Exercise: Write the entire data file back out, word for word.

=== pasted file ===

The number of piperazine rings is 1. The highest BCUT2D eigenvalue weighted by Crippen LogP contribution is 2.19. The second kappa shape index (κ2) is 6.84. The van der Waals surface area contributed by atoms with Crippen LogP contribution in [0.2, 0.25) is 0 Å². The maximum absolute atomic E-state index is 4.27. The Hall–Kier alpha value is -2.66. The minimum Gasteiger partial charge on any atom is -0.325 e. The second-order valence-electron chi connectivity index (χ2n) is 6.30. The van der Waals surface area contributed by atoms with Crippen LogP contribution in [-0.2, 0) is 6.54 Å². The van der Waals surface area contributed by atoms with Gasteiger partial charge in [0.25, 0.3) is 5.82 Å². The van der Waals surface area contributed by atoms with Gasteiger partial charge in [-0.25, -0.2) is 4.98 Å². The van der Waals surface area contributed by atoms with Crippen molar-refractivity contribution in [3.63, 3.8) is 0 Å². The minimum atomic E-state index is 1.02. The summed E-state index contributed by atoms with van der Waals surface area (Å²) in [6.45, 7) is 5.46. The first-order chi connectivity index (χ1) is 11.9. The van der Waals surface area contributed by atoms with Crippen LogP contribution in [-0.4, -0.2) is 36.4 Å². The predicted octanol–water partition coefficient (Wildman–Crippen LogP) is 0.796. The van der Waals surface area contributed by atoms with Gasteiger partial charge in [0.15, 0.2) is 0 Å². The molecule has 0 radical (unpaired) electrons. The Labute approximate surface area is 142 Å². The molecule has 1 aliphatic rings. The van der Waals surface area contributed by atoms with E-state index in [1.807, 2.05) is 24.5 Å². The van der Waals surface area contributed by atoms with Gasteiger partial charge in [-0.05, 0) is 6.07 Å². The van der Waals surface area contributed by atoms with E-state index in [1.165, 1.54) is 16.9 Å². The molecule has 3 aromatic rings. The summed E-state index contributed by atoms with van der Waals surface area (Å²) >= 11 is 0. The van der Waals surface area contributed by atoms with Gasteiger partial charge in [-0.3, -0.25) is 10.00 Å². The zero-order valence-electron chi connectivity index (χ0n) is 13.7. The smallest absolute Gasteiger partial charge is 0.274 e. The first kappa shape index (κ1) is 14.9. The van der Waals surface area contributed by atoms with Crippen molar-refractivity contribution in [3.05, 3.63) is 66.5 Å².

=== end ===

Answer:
The number of piperazine rings is 1. The highest BCUT2D eigenvalue weighted by Crippen LogP contribution is 2.19. The second kappa shape index (κ2) is 6.84. The van der Waals surface area contributed by atoms with Crippen LogP contribution in [0.2, 0.25) is 0 Å². The maximum absolute atomic E-state index is 4.27. The Hall–Kier alpha value is -2.66. The minimum Gasteiger partial charge on any atom is -0.325 e. The second-order valence-electron chi connectivity index (χ2n) is 6.30. The van der Waals surface area contributed by atoms with Crippen LogP contribution in [-0.2, 0) is 6.54 Å². The van der Waals surface area contributed by atoms with Gasteiger partial charge in [0.25, 0.3) is 5.82 Å². The van der Waals surface area contributed by atoms with Gasteiger partial charge in [-0.25, -0.2) is 4.98 Å². The van der Waals surface area contributed by atoms with Crippen molar-refractivity contribution in [3.63, 3.8) is 0 Å². The minimum atomic E-state index is 1.02. The summed E-state index contributed by atoms with van der Waals surface area (Å²) in [6.45, 7) is 5.46. The first-order chi connectivity index (χ1) is 11.9. The van der Waals surface area contributed by atoms with Crippen LogP contribution in [-0.4, -0.2) is 36.4 Å². The predicted octanol–water partition coefficient (Wildman–Crippen LogP) is 0.796. The van der Waals surface area contributed by atoms with Gasteiger partial charge in [0.15, 0.2) is 0 Å². The molecule has 0 radical (unpaired) electrons. The Labute approximate surface area is 142 Å². The molecule has 1 aliphatic rings. The van der Waals surface area contributed by atoms with E-state index in [1.807, 2.05) is 24.5 Å². The van der Waals surface area contributed by atoms with Gasteiger partial charge in [-0.05, 0) is 6.07 Å². The van der Waals surface area contributed by atoms with E-state index in [1.165, 1.54) is 16.9 Å². The molecule has 3 aromatic rings. The summed E-state index contributed by atoms with van der Waals surface area (Å²) >= 11 is 0. The van der Waals surface area contributed by atoms with Gasteiger partial charge in [-0.3, -0.25) is 10.00 Å². The zero-order valence-electron chi connectivity index (χ0n) is 13.7. The smallest absolute Gasteiger partial charge is 0.274 e. The first kappa shape index (κ1) is 14.9. The van der Waals surface area contributed by atoms with Crippen molar-refractivity contribution in [3.05, 3.63) is 66.5 Å².